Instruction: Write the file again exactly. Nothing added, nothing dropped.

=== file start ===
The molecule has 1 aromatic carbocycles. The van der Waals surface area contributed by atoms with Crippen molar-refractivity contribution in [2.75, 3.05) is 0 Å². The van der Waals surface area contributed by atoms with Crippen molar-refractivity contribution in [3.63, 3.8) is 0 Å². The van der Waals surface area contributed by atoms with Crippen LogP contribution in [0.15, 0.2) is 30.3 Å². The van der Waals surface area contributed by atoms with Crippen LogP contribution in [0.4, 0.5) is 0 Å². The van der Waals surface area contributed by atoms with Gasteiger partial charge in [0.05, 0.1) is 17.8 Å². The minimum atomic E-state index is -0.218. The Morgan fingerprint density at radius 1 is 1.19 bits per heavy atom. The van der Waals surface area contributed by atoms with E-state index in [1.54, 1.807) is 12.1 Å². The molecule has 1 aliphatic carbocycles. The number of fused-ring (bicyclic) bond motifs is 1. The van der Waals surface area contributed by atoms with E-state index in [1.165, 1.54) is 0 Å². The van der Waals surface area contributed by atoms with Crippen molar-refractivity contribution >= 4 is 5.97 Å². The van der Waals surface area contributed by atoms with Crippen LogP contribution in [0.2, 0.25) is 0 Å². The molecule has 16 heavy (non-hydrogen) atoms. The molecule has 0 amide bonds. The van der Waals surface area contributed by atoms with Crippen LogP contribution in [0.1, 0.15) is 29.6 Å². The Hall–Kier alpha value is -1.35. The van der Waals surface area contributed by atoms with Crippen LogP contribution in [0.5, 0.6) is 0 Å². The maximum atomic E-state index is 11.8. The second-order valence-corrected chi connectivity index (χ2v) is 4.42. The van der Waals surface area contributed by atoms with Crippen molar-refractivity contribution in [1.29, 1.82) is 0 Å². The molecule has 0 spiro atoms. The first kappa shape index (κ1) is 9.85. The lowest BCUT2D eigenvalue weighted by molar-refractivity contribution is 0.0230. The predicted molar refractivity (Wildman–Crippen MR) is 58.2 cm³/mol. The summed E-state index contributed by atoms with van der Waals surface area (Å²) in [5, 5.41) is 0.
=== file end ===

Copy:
The molecule has 1 aromatic carbocycles. The van der Waals surface area contributed by atoms with Crippen molar-refractivity contribution in [2.75, 3.05) is 0 Å². The van der Waals surface area contributed by atoms with Crippen molar-refractivity contribution in [3.63, 3.8) is 0 Å². The van der Waals surface area contributed by atoms with Crippen LogP contribution in [0.15, 0.2) is 30.3 Å². The van der Waals surface area contributed by atoms with Crippen LogP contribution in [0.4, 0.5) is 0 Å². The van der Waals surface area contributed by atoms with Gasteiger partial charge in [0.05, 0.1) is 17.8 Å². The minimum atomic E-state index is -0.218. The Morgan fingerprint density at radius 1 is 1.19 bits per heavy atom. The van der Waals surface area contributed by atoms with E-state index in [1.54, 1.807) is 12.1 Å². The molecule has 1 aliphatic carbocycles. The number of fused-ring (bicyclic) bond motifs is 1. The van der Waals surface area contributed by atoms with E-state index in [1.165, 1.54) is 0 Å². The van der Waals surface area contributed by atoms with Crippen molar-refractivity contribution >= 4 is 5.97 Å². The van der Waals surface area contributed by atoms with Crippen LogP contribution in [0.2, 0.25) is 0 Å². The molecule has 16 heavy (non-hydrogen) atoms. The molecule has 0 amide bonds. The van der Waals surface area contributed by atoms with Crippen LogP contribution in [0.1, 0.15) is 29.6 Å². The Hall–Kier alpha value is -1.35. The van der Waals surface area contributed by atoms with Crippen LogP contribution in [0.5, 0.6) is 0 Å². The maximum atomic E-state index is 11.8. The second-order valence-corrected chi connectivity index (χ2v) is 4.42. The van der Waals surface area contributed by atoms with Crippen molar-refractivity contribution in [1.29, 1.82) is 0 Å². The molecule has 0 spiro atoms. The first kappa shape index (κ1) is 9.85. The lowest BCUT2D eigenvalue weighted by molar-refractivity contribution is 0.0230. The predicted molar refractivity (Wildman–Crippen MR) is 58.2 cm³/mol. The summed E-state index contributed by atoms with van der Waals surface area (Å²) in [5, 5.41) is 0.